Monday, December 10, 2012
The Strange Case of the Luigi Torelli
Because of their large size, most Italian submarines tended to be slower to submerge compared to some others and this made them particularly vulnerable to air attack. However, as a result, Italian submariners became very skilled anti-aircraft gunners. While most other subs would crash dive on spotting an enemy plane, since they most likely could not get underwater fast enough, Italian subs would stay on top and shoot it out with enemy aircraft. In the eastern Atlantic, while returning from hunting around the Bahamas the Torelli was attacked by a British flying-boat on June 5, 1942 and suffered heavy damage. Because of this, the submarine was unable to dive and had to try to make it back to Bordeaux only on the surface. Only two days later the Torelli was spotted by the British and quickly attacked by two Sunderlands. However, the Italian anti-aircraft fire was so fierce that their bombing runs were ruined, though they did manage to spray the sub with gunfire that killed Sergeant Flavio Pallucchini and wounding Captain Antonio de Giacomo and another officer. Still, one of the planes was hit and both were finally forced to retreat and the Torelli returned to port for repairs.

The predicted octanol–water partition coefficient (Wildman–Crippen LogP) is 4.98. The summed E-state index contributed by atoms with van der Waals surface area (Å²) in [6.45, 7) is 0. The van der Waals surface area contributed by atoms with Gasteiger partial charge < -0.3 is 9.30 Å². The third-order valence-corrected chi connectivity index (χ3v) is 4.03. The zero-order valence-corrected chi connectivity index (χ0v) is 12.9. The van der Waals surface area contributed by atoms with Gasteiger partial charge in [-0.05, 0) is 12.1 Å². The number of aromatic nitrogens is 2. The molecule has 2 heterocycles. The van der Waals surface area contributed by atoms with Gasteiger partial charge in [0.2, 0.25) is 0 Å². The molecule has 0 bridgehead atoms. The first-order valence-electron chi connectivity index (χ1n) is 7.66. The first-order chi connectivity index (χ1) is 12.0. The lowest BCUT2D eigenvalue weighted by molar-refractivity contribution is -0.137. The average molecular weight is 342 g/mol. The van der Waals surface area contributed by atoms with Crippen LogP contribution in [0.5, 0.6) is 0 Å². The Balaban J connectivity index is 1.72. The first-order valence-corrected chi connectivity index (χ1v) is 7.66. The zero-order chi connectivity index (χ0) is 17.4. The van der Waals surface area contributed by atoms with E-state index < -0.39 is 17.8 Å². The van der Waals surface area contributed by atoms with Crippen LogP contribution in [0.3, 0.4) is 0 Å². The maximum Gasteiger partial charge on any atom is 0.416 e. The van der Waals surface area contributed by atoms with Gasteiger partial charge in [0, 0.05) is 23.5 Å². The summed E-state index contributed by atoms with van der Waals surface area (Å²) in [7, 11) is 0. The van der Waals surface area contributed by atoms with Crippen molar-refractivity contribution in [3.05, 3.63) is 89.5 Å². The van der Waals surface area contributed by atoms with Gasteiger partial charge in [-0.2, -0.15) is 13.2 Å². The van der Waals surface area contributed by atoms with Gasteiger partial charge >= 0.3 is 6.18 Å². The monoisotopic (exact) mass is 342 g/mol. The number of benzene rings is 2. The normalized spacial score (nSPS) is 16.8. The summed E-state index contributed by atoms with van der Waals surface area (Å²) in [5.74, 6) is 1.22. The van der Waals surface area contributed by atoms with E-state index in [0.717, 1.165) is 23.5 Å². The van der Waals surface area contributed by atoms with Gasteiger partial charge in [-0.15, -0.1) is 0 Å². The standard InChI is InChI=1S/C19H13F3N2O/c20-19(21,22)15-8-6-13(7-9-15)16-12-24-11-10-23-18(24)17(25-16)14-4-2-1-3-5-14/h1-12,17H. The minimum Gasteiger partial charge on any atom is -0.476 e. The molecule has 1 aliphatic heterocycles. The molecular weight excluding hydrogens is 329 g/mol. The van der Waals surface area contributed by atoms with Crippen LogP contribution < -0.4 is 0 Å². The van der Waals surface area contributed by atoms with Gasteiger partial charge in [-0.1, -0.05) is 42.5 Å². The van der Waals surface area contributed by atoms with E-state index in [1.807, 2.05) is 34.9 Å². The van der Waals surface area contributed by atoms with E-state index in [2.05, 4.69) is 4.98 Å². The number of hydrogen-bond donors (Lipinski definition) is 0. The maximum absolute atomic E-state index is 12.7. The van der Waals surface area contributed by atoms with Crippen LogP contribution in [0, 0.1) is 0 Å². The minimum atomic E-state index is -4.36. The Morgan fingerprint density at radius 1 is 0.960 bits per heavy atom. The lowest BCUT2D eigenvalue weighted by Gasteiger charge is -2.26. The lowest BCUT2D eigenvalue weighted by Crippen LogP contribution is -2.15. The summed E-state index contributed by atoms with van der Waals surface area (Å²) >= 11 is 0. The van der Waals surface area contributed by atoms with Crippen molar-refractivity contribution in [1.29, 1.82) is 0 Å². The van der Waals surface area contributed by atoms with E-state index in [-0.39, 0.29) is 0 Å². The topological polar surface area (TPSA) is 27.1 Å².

Once at sea again, the Torelli was on patrol off the coast of Brazil when she was attacked by three Catalina American torpedo planes and, because of a valve malfunction, was unable to submerge and again had to shoot it out on the surface. The Italian gunners shot down one of the Catalinas and forced the other two to retreat but took several casualties and suffered a lot of damage. The radio-man was killed, the chief engineer, an assistant engineer and the captain were all wounded and the captain was forced to turn command over to his first lieutenant. Still, they made it back in one piece but because of the extensive damage suffered, the days of the Torelli as a commerce raider were over. Her offensive weapons were removed and she was converted to a long-range transport with her torpedo tubes being converted into extra fuel tanks. On June 14, 1943 she left Bordeaux loaded with supplies as well as a German engineer, two civilian mechanics and Japanese Colonel Kinze Sateke, a telecommunications specialist who has just undergone training in Germany. These passengers were to be delivered to Singapore to help in modernizing the Japanese war effort.